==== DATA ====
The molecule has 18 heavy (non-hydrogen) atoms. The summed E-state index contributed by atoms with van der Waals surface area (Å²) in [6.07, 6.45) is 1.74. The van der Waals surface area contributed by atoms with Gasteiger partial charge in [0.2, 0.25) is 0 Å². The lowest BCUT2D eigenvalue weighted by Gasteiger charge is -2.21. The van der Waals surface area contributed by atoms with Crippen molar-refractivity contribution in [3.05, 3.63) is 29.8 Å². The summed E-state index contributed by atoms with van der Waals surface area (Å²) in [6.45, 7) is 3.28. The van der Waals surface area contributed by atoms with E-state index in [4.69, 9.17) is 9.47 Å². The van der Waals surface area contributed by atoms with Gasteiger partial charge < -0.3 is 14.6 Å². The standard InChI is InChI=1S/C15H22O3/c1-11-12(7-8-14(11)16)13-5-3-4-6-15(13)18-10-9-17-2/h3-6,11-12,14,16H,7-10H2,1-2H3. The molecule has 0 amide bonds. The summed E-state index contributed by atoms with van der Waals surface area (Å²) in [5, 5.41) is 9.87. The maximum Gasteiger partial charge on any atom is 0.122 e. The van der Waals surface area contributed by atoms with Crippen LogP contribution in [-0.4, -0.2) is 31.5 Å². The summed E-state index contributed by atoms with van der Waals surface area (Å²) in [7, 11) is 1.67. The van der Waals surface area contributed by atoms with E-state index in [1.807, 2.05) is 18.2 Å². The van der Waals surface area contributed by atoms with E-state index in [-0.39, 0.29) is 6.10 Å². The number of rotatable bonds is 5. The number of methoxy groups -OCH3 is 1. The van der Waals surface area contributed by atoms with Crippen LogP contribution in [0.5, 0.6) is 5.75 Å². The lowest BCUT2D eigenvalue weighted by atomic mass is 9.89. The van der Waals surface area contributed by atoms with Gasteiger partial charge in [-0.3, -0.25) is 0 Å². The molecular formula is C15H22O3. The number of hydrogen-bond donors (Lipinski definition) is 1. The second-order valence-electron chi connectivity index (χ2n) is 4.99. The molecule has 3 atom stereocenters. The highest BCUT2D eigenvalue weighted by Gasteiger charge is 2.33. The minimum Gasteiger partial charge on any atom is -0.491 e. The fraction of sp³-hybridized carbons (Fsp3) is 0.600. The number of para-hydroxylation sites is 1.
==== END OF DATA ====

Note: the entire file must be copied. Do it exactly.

The molecule has 18 heavy (non-hydrogen) atoms. The summed E-state index contributed by atoms with van der Waals surface area (Å²) in [6.07, 6.45) is 1.74. The van der Waals surface area contributed by atoms with Gasteiger partial charge in [0.2, 0.25) is 0 Å². The lowest BCUT2D eigenvalue weighted by Gasteiger charge is -2.21. The van der Waals surface area contributed by atoms with Crippen molar-refractivity contribution in [3.05, 3.63) is 29.8 Å². The summed E-state index contributed by atoms with van der Waals surface area (Å²) in [6.45, 7) is 3.28. The van der Waals surface area contributed by atoms with E-state index in [4.69, 9.17) is 9.47 Å². The van der Waals surface area contributed by atoms with Gasteiger partial charge < -0.3 is 14.6 Å². The standard InChI is InChI=1S/C15H22O3/c1-11-12(7-8-14(11)16)13-5-3-4-6-15(13)18-10-9-17-2/h3-6,11-12,14,16H,7-10H2,1-2H3. The molecule has 0 amide bonds. The summed E-state index contributed by atoms with van der Waals surface area (Å²) in [5, 5.41) is 9.87. The maximum Gasteiger partial charge on any atom is 0.122 e. The van der Waals surface area contributed by atoms with Crippen LogP contribution in [-0.4, -0.2) is 31.5 Å². The summed E-state index contributed by atoms with van der Waals surface area (Å²) in [7, 11) is 1.67. The van der Waals surface area contributed by atoms with E-state index in [1.807, 2.05) is 18.2 Å². The van der Waals surface area contributed by atoms with E-state index in [-0.39, 0.29) is 6.10 Å². The number of rotatable bonds is 5. The number of methoxy groups -OCH3 is 1. The van der Waals surface area contributed by atoms with Crippen LogP contribution in [0.5, 0.6) is 5.75 Å². The lowest BCUT2D eigenvalue weighted by atomic mass is 9.89. The van der Waals surface area contributed by atoms with Gasteiger partial charge in [-0.3, -0.25) is 0 Å². The molecular formula is C15H22O3. The number of hydrogen-bond donors (Lipinski definition) is 1. The second-order valence-electron chi connectivity index (χ2n) is 4.99. The molecule has 3 atom stereocenters. The highest BCUT2D eigenvalue weighted by Gasteiger charge is 2.33. The minimum Gasteiger partial charge on any atom is -0.491 e. The fraction of sp³-hybridized carbons (Fsp3) is 0.600. The number of para-hydroxylation sites is 1.